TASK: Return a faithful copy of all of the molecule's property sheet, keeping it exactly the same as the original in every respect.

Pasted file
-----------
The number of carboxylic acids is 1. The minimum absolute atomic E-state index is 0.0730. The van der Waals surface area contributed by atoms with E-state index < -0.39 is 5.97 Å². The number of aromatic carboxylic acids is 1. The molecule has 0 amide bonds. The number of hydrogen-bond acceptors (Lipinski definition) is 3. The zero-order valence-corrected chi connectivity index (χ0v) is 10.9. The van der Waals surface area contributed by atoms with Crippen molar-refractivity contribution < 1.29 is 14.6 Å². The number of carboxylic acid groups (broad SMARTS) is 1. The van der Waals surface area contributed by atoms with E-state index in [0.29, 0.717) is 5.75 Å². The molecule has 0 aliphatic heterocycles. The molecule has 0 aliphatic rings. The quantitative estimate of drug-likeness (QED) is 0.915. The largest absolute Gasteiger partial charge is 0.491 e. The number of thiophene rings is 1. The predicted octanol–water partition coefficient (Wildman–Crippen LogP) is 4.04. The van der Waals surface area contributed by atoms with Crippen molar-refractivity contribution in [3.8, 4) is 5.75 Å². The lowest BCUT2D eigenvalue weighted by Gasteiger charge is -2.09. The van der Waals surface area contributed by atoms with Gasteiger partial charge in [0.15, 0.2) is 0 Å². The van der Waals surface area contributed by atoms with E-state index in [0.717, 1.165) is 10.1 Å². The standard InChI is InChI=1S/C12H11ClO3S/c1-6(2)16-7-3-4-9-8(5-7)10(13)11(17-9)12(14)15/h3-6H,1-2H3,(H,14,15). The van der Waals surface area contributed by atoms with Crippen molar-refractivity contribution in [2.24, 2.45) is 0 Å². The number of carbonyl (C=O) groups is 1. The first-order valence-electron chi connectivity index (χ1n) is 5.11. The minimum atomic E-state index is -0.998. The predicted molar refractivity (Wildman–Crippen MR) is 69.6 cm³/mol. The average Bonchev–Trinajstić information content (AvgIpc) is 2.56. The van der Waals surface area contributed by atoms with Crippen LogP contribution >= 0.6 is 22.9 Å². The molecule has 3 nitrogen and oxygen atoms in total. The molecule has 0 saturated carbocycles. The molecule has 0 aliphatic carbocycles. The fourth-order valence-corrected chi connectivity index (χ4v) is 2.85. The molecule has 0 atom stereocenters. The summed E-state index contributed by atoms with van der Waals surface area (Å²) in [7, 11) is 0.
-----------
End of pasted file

The number of carboxylic acids is 1. The minimum absolute atomic E-state index is 0.0730. The van der Waals surface area contributed by atoms with E-state index < -0.39 is 5.97 Å². The number of aromatic carboxylic acids is 1. The molecule has 0 amide bonds. The number of hydrogen-bond acceptors (Lipinski definition) is 3. The zero-order valence-corrected chi connectivity index (χ0v) is 10.9. The van der Waals surface area contributed by atoms with Crippen molar-refractivity contribution < 1.29 is 14.6 Å². The number of carboxylic acid groups (broad SMARTS) is 1. The van der Waals surface area contributed by atoms with E-state index in [0.29, 0.717) is 5.75 Å². The molecule has 0 aliphatic heterocycles. The molecule has 0 aliphatic rings. The quantitative estimate of drug-likeness (QED) is 0.915. The largest absolute Gasteiger partial charge is 0.491 e. The number of thiophene rings is 1. The predicted octanol–water partition coefficient (Wildman–Crippen LogP) is 4.04. The van der Waals surface area contributed by atoms with Crippen molar-refractivity contribution in [3.8, 4) is 5.75 Å². The lowest BCUT2D eigenvalue weighted by Gasteiger charge is -2.09. The van der Waals surface area contributed by atoms with Gasteiger partial charge in [0.15, 0.2) is 0 Å². The van der Waals surface area contributed by atoms with E-state index in [0.717, 1.165) is 10.1 Å². The standard InChI is InChI=1S/C12H11ClO3S/c1-6(2)16-7-3-4-9-8(5-7)10(13)11(17-9)12(14)15/h3-6H,1-2H3,(H,14,15). The van der Waals surface area contributed by atoms with Crippen molar-refractivity contribution in [2.24, 2.45) is 0 Å². The number of carbonyl (C=O) groups is 1. The first-order valence-electron chi connectivity index (χ1n) is 5.11. The minimum atomic E-state index is -0.998. The predicted molar refractivity (Wildman–Crippen MR) is 69.6 cm³/mol. The average Bonchev–Trinajstić information content (AvgIpc) is 2.56. The van der Waals surface area contributed by atoms with Crippen LogP contribution >= 0.6 is 22.9 Å². The molecule has 3 nitrogen and oxygen atoms in total. The molecule has 0 saturated carbocycles. The molecule has 0 aliphatic carbocycles. The fourth-order valence-corrected chi connectivity index (χ4v) is 2.85. The molecule has 0 atom stereocenters. The summed E-state index contributed by atoms with van der Waals surface area (Å²) in [7, 11) is 0.